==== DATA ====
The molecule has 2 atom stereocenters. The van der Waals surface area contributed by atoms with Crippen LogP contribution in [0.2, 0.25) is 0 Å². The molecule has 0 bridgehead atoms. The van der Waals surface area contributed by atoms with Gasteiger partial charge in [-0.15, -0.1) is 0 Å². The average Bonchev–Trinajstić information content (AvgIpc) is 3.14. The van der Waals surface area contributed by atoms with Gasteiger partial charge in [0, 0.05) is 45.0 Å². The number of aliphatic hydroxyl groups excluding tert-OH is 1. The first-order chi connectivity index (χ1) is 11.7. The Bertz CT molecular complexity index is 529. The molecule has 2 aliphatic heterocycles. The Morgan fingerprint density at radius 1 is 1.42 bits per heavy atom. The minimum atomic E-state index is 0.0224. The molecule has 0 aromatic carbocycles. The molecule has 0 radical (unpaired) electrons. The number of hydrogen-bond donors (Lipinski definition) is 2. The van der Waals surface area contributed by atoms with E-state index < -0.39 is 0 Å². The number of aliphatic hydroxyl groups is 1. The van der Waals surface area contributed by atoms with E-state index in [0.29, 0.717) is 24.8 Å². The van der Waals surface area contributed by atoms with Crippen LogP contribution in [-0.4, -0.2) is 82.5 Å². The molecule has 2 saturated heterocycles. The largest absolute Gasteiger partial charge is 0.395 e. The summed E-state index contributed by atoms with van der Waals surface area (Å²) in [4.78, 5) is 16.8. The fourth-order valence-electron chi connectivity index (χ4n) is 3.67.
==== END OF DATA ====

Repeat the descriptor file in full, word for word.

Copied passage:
The molecule has 2 atom stereocenters. The van der Waals surface area contributed by atoms with Crippen LogP contribution in [0.2, 0.25) is 0 Å². The molecule has 0 bridgehead atoms. The van der Waals surface area contributed by atoms with Gasteiger partial charge in [-0.15, -0.1) is 0 Å². The average Bonchev–Trinajstić information content (AvgIpc) is 3.14. The van der Waals surface area contributed by atoms with Gasteiger partial charge in [0, 0.05) is 45.0 Å². The number of aliphatic hydroxyl groups excluding tert-OH is 1. The first-order chi connectivity index (χ1) is 11.7. The Bertz CT molecular complexity index is 529. The molecule has 2 aliphatic heterocycles. The Morgan fingerprint density at radius 1 is 1.42 bits per heavy atom. The minimum atomic E-state index is 0.0224. The molecule has 0 aromatic carbocycles. The molecule has 0 radical (unpaired) electrons. The number of hydrogen-bond donors (Lipinski definition) is 2. The van der Waals surface area contributed by atoms with E-state index < -0.39 is 0 Å². The number of aliphatic hydroxyl groups is 1. The van der Waals surface area contributed by atoms with E-state index in [0.29, 0.717) is 24.8 Å². The van der Waals surface area contributed by atoms with Crippen LogP contribution in [-0.4, -0.2) is 82.5 Å². The molecule has 2 saturated heterocycles. The largest absolute Gasteiger partial charge is 0.395 e. The summed E-state index contributed by atoms with van der Waals surface area (Å²) in [4.78, 5) is 16.8. The fourth-order valence-electron chi connectivity index (χ4n) is 3.67.